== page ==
Service Dog Breeds for Children with Autism
Yes, he is a Pit Bull (not to be confused with the also awesome American Pit Bull Terrier and American Staffordshire Terrier both of which are excellent family dogs). The Staffordshire Bull Terrier is a dog that makes an impression because of his muscular and robust frame. However, behind its strong physical appearance lies a very docile dog that is considered one of the best breeds to accompany an autistic child. In fact, he is known to be excellent with children.
The Staffordshire Bull Terrier is loyal, trustworthy and has a phenomenal character. And, he loves to be together with his family. You’ll see him accompany the child to wherever the child wants to go, even when it’s time to go to bed. He is truly affectionate and obedient, and if trained properly, this dog will provide the best care for the child. Another plus is that he has absolutely no problem chilling on the couch all day if that’s what the child wants to do.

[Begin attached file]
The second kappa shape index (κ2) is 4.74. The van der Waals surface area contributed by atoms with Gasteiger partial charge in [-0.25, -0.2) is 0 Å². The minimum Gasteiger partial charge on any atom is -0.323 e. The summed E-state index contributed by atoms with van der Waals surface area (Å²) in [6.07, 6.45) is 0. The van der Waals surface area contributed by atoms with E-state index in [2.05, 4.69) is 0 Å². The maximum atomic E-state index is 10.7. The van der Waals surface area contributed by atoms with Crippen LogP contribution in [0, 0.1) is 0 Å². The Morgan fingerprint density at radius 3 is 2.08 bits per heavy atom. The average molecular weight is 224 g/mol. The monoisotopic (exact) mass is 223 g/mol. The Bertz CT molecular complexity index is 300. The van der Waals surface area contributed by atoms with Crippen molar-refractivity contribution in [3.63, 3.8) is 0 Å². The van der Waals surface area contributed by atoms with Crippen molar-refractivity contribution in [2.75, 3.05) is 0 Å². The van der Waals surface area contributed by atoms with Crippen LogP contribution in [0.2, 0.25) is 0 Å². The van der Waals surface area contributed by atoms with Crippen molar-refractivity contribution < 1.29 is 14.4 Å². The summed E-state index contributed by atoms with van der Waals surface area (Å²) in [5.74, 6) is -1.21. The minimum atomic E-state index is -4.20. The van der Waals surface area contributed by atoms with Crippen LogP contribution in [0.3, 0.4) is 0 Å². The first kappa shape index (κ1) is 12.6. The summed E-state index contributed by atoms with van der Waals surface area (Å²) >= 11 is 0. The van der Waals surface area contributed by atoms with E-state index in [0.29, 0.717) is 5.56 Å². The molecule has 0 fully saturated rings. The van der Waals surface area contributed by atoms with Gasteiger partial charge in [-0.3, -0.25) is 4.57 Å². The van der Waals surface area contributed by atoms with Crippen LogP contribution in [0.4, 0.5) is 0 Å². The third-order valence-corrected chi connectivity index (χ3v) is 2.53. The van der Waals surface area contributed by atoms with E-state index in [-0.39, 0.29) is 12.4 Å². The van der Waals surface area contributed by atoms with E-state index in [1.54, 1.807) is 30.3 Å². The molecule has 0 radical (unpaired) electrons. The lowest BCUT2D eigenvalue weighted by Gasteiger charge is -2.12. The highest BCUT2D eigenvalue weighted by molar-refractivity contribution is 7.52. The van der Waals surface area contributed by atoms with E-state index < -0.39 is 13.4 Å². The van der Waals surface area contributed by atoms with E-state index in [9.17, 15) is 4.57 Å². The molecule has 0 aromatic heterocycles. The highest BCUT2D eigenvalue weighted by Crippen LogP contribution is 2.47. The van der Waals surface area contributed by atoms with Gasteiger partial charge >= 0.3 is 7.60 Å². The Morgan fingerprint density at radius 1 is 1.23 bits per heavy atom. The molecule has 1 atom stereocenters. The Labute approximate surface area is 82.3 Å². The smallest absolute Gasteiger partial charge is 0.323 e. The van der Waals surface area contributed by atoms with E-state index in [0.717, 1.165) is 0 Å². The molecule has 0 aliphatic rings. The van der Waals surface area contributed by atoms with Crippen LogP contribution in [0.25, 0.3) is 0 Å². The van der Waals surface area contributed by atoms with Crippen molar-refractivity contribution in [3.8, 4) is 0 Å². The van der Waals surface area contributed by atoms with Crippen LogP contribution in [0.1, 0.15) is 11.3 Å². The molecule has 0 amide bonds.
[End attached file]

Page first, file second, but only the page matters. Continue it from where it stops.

5. A Mutt
Yes, a mutt. And while we can’t specifically call him a breed, on average, your standard run of the mill mongrel has very stable mental and physical attributes and is not “bred” for extremes like many purebred dogs. These characteristics, or lack thereof, can make a mix breed a competent family pet as well as a service dog. While we highly recommend professional counseling on the selection of a dog for an autistic child, for a high functioning autistic child, a trip to a local animal rescue organization may be beneficial. Keep in mind that most animal shelters also house many purebred dogs as well. Many shelters also have foster programs that aim at socializing the dog before adopting him to a permanent home or “forever home”. There’s a high likelihood that he has been fostered with children, but it never hurts to ask a lot of questions before adopting a pet for any child.
This video is for edutainment purposes only and I am not qualified as a child psychologist or a professional dog trainer. When making a choice for your child, we encourage you to seek professional advice and will provide links to professional assistance dog organizations in the description of the video.